Designing within a historical period can also help the students to be more conscious of the possible social impact of technology, issues easier to gloss over when looking optimistically into the future. The Case Communicator by Alison Thomson and Shaun McWhinnie promises liberating mobility to the modern businessman, but condemns his 1930s secretary to even longer working hours, tethered to her telephone exchange.
... and do you feel that in general some kinds of interactions get lost over the years? Can an interaction became obsolete and how?
The radio dial is a loss: a magical interaction, a bit like safe-cracking (I'm told), to navigate a frequency band by half-second snatches of sound, occasionally stumbling across surprises. Instead, we now select a station name from a list - but isn't this just because a little display has been added for the text streamed with Digital Audio Broadcasting and then adopted for the interface as well? If we browse images through thumbnails rather than filenames, why shouldn't we continue to browse radio by its content?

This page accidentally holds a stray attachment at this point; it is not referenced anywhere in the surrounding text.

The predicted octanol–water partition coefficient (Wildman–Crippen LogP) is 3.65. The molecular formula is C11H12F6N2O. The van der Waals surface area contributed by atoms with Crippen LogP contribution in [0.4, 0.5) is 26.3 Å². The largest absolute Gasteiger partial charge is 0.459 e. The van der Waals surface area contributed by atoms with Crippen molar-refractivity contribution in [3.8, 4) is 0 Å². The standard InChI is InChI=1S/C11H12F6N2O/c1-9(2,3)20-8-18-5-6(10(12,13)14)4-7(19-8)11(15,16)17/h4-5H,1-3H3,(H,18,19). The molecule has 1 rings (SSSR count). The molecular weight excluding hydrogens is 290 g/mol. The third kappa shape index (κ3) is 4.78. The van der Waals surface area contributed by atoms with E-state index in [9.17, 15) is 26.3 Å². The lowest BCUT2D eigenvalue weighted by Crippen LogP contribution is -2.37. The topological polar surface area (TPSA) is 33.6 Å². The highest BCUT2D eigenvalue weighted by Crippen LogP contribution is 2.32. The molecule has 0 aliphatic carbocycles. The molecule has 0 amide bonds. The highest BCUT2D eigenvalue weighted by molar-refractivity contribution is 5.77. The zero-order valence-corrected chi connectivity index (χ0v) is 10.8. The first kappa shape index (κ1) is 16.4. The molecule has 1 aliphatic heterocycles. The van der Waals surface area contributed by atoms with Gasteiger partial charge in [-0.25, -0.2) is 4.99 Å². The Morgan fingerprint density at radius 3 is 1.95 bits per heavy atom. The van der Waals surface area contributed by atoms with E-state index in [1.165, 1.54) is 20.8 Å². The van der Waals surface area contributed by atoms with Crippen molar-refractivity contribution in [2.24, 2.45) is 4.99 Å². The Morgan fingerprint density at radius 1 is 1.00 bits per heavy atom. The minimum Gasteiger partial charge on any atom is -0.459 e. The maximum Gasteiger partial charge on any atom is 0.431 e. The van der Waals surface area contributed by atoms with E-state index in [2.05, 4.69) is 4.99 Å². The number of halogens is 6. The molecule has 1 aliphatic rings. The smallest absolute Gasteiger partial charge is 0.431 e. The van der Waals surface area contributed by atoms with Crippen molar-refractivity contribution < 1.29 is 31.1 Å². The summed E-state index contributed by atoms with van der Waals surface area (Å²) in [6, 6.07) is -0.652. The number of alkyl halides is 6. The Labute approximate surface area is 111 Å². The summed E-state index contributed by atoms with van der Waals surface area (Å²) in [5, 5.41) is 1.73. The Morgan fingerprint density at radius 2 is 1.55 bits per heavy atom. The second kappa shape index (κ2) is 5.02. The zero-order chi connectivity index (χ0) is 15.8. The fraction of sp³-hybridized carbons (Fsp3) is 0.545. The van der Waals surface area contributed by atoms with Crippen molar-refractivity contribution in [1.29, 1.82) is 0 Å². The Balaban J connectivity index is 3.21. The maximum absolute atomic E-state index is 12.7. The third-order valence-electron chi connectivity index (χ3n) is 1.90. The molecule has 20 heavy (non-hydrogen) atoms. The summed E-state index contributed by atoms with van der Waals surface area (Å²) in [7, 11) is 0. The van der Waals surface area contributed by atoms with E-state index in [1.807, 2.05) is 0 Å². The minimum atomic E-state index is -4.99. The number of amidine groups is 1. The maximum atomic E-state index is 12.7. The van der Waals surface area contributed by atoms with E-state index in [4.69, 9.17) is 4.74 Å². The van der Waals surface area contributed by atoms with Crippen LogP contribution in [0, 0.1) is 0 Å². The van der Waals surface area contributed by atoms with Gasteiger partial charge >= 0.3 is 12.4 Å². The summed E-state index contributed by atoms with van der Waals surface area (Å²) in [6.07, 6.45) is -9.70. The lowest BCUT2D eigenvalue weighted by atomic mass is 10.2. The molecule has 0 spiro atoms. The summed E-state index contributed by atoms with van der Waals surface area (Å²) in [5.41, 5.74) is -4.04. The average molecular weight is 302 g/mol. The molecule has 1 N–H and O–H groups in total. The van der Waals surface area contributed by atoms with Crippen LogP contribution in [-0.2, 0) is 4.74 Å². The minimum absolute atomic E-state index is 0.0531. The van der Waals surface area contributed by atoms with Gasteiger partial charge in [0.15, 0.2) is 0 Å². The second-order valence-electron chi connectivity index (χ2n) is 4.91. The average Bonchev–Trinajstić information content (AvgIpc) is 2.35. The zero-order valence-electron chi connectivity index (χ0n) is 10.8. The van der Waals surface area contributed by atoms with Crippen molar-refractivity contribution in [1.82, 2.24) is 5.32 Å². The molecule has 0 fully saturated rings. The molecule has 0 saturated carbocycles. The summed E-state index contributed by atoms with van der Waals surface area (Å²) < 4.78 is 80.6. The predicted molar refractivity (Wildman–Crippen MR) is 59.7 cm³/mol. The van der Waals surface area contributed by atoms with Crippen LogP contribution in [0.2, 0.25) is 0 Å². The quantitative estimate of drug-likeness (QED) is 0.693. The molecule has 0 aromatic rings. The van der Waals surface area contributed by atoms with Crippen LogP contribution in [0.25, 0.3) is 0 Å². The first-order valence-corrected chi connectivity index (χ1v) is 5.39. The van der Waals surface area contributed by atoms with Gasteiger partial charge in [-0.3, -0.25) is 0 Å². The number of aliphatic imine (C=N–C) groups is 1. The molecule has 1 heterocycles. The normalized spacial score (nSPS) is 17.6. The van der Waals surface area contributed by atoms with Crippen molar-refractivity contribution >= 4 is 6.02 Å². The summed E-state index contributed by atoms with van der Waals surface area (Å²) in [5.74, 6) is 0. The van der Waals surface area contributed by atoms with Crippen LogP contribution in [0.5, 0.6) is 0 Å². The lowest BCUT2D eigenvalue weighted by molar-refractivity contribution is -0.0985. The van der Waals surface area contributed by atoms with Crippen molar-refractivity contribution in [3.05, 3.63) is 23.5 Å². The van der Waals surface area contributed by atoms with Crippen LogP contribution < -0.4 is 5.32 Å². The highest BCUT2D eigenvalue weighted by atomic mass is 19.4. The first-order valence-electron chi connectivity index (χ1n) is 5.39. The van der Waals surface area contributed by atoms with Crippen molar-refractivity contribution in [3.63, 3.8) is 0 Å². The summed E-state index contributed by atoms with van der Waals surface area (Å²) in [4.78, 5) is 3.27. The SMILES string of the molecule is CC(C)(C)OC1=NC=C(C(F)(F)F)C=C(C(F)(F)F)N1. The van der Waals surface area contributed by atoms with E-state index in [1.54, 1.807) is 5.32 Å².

Rather than lose this interaction, we could reinterpret it. True, there are inherent time delays in the way a digital radio tunes to a station and buffers sound, but this is a limitation of imagination more than technology - perhaps a secondary tuner might harvest recent content across all stations in the background? Making the technology work harder towards a richer, ultimately even simpler experience excites me more than adding features.
To be honest with you, i'm in a phase when i've seen so much interactive anything that i've started to be tempted to change room when someone invites me to "interact" with their screen/coat/clock/lamp, etc. I mean it is funny for a few minutes then my attention drifts away. Am i the problem in this scenario? Do you think that i need to see a doctor? What are the characteristics that makes an interactive work engaging and challenging beyond those first few minutes?
Can you make a double appointment for both of us? I am just reading The Poetic Museum by Julian Spalding which argues that the profundity and richness of original artefacts are being overlooked in the indiscriminate move to interactive exhibits. And MoLI certainly isn't about where to draw this line...